An Ode to Odonates
What Makes Odonates So Magical?
Plentiful and easy to spot, the dragonflies and damselflies that make up the order Odonata are the largest insects you’re likely to see in Massachusetts.
In folklore from around the world, dragonflies symbolize many things—good luck in some places and bad luck in others. Regardless of their symbolic significance, odonates are a beautiful and fascinating part of our insect community.
There are more than 5,000 known species of dragonflies, with over 180 recorded in New England alone. They come in a dazzling array of colors, some even appearing iridescent in sunlight. Best of all, adult odonates eat a steady diet of other flying insects, including those pesky mosquitoes and black flies.
Dragonflies & Damselflies
Anisoptera (dragonflies) and Zygoptera (damselflies) share a lot in common. Both species have two pairs of large, transparent, membranous wings of about equal size that allow them to fly in almost any direction and even hover like a helicopter.
As with all insects, they have three main segments—head, thorax, and abdomen—that make up their bodies. Both have elongated, cylindrical abdomens. And they have large, compound eyes that allow them to see nearly every angle (except directly behind them).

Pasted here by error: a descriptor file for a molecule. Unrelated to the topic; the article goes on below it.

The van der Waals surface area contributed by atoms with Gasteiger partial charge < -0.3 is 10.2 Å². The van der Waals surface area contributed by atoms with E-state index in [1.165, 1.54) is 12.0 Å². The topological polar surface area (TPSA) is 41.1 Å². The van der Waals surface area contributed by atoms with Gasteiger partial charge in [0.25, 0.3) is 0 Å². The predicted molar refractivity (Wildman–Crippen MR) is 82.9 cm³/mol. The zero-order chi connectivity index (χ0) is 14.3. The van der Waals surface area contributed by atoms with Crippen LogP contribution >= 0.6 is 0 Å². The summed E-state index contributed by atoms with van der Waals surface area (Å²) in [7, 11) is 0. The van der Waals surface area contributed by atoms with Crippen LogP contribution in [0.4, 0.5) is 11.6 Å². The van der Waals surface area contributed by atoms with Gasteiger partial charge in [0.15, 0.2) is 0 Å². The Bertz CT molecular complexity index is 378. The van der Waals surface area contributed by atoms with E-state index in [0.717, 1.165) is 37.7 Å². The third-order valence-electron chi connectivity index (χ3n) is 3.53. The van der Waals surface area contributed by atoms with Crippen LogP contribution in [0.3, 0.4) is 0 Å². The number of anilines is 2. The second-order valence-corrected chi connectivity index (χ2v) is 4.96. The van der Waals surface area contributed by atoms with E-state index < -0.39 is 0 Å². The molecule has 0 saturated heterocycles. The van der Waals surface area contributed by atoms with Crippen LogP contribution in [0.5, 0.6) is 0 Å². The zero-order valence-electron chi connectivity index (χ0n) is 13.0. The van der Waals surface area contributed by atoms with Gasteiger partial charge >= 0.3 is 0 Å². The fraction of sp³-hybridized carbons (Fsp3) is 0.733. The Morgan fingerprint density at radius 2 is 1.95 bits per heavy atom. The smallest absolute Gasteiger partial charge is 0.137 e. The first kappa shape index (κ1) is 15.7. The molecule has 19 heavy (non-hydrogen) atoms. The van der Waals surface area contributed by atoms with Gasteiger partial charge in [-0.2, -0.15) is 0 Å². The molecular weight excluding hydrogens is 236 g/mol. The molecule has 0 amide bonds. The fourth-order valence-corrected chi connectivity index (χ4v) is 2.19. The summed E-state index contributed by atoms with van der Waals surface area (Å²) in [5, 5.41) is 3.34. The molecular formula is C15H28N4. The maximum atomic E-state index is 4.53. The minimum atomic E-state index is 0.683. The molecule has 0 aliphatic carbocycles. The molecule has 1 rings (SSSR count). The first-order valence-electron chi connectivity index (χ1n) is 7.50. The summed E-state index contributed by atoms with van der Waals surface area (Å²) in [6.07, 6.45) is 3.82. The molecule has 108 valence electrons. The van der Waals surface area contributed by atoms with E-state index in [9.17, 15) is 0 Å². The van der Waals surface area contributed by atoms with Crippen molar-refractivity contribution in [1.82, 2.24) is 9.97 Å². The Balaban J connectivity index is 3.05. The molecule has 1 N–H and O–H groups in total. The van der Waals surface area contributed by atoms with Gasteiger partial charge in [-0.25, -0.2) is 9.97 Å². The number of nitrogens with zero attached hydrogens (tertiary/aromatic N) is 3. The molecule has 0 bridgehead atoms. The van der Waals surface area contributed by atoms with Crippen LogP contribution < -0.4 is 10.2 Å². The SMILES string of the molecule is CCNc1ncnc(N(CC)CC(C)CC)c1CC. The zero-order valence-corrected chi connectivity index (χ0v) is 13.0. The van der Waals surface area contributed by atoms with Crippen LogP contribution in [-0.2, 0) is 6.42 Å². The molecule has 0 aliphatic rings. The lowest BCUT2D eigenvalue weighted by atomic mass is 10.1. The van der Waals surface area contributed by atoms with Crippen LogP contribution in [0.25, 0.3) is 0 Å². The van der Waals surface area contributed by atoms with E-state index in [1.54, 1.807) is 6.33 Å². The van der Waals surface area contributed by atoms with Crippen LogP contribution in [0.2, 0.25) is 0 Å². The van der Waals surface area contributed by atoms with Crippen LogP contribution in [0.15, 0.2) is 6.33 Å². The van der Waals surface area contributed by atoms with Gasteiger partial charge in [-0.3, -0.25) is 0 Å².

Common Species in Massachusetts
More than 160 species of odonates occur in Massachusetts, but here are six common varieties you can look for.
|Twelve-spotted Skimmer (Libellula pulchella)||Widow Skimmer (Libellula luctuosa)|
|Halloween Pennant (Celithemis eponina)||Eastern Pondhawk (Erythemis simplicicollis)|
|Bluet (Enallagma species)||Ebony Jewelwing (Calopteryx maculata)|
Which is Which?
While they may look very similar at first glance, it's fairly easy to spot the differences between dragonflies and damselflies.
Here’s a quick guide to the unique characteristics of Anisoptera (dragonflies) and Zygoptera (damselflies)—and how you can tell them apart.
- Larger and more robust than damselflies.
- They hold their wings in a horizontal position when at rest.
- Larger, more closely set eyes occupy most of the space on their head.
- They’re powerful, straight fliers because their rear wings have a broader base and are larger than their front pair.
- Usually smaller than dragonflies.
- Typically hold their wings together above the thorax and abdomen when at rest, except for the aptly named Spread-winged damselflies.
- Their smaller, widely separated eyes project to the side.
- They’re often weak, irregular fliers because their wings and flight muscles are smaller and more delicate.
This article is was featured in the Summer 2018 issue of Explore, Mass Audubon's quarterly member newsletter.